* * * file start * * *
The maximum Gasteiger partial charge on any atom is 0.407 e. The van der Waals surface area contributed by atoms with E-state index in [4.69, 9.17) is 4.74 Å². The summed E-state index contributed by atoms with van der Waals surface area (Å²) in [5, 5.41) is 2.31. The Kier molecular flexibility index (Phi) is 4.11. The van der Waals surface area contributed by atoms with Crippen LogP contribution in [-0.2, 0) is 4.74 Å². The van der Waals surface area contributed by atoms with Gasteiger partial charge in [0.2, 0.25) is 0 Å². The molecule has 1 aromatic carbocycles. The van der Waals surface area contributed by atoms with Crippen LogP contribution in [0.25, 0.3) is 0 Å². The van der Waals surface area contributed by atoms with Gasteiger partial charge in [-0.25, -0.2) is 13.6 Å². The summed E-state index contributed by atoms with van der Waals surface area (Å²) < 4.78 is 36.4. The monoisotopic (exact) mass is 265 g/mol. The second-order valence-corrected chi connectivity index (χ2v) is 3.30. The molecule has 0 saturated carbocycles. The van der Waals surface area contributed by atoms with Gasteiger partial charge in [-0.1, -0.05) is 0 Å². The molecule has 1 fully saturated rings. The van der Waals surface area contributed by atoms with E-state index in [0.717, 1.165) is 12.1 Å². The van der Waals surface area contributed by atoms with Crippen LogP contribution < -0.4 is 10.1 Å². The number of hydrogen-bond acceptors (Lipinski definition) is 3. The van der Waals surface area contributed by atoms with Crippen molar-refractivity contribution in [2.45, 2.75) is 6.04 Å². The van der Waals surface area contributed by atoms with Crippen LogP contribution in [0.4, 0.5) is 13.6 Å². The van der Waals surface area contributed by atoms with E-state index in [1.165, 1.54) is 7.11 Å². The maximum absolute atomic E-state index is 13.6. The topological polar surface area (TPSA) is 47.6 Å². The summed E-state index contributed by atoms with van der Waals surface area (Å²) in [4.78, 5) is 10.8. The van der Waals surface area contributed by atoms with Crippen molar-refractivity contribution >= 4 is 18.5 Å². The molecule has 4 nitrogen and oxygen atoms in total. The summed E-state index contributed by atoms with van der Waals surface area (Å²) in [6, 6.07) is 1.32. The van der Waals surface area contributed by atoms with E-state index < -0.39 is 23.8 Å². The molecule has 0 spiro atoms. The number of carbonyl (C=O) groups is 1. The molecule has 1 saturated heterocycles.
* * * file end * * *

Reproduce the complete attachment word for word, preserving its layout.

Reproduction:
The maximum Gasteiger partial charge on any atom is 0.407 e. The van der Waals surface area contributed by atoms with E-state index in [4.69, 9.17) is 4.74 Å². The summed E-state index contributed by atoms with van der Waals surface area (Å²) in [5, 5.41) is 2.31. The Kier molecular flexibility index (Phi) is 4.11. The van der Waals surface area contributed by atoms with Crippen LogP contribution in [-0.2, 0) is 4.74 Å². The van der Waals surface area contributed by atoms with Gasteiger partial charge in [0.2, 0.25) is 0 Å². The molecule has 1 aromatic carbocycles. The van der Waals surface area contributed by atoms with Crippen LogP contribution in [0.25, 0.3) is 0 Å². The van der Waals surface area contributed by atoms with Gasteiger partial charge in [-0.25, -0.2) is 13.6 Å². The summed E-state index contributed by atoms with van der Waals surface area (Å²) < 4.78 is 36.4. The monoisotopic (exact) mass is 265 g/mol. The second-order valence-corrected chi connectivity index (χ2v) is 3.30. The molecule has 0 saturated carbocycles. The van der Waals surface area contributed by atoms with Gasteiger partial charge in [-0.1, -0.05) is 0 Å². The molecule has 1 fully saturated rings. The van der Waals surface area contributed by atoms with E-state index in [0.717, 1.165) is 12.1 Å². The van der Waals surface area contributed by atoms with Crippen LogP contribution < -0.4 is 10.1 Å². The number of hydrogen-bond acceptors (Lipinski definition) is 3. The van der Waals surface area contributed by atoms with Crippen molar-refractivity contribution in [2.45, 2.75) is 6.04 Å². The van der Waals surface area contributed by atoms with Crippen LogP contribution in [0.4, 0.5) is 13.6 Å². The van der Waals surface area contributed by atoms with E-state index in [1.165, 1.54) is 7.11 Å². The maximum absolute atomic E-state index is 13.6. The topological polar surface area (TPSA) is 47.6 Å². The summed E-state index contributed by atoms with van der Waals surface area (Å²) in [4.78, 5) is 10.8. The van der Waals surface area contributed by atoms with Crippen molar-refractivity contribution >= 4 is 18.5 Å². The molecule has 4 nitrogen and oxygen atoms in total. The summed E-state index contributed by atoms with van der Waals surface area (Å²) in [6, 6.07) is 1.32. The van der Waals surface area contributed by atoms with E-state index < -0.39 is 23.8 Å². The molecule has 0 spiro atoms. The number of carbonyl (C=O) groups is 1. The molecule has 1 saturated heterocycles.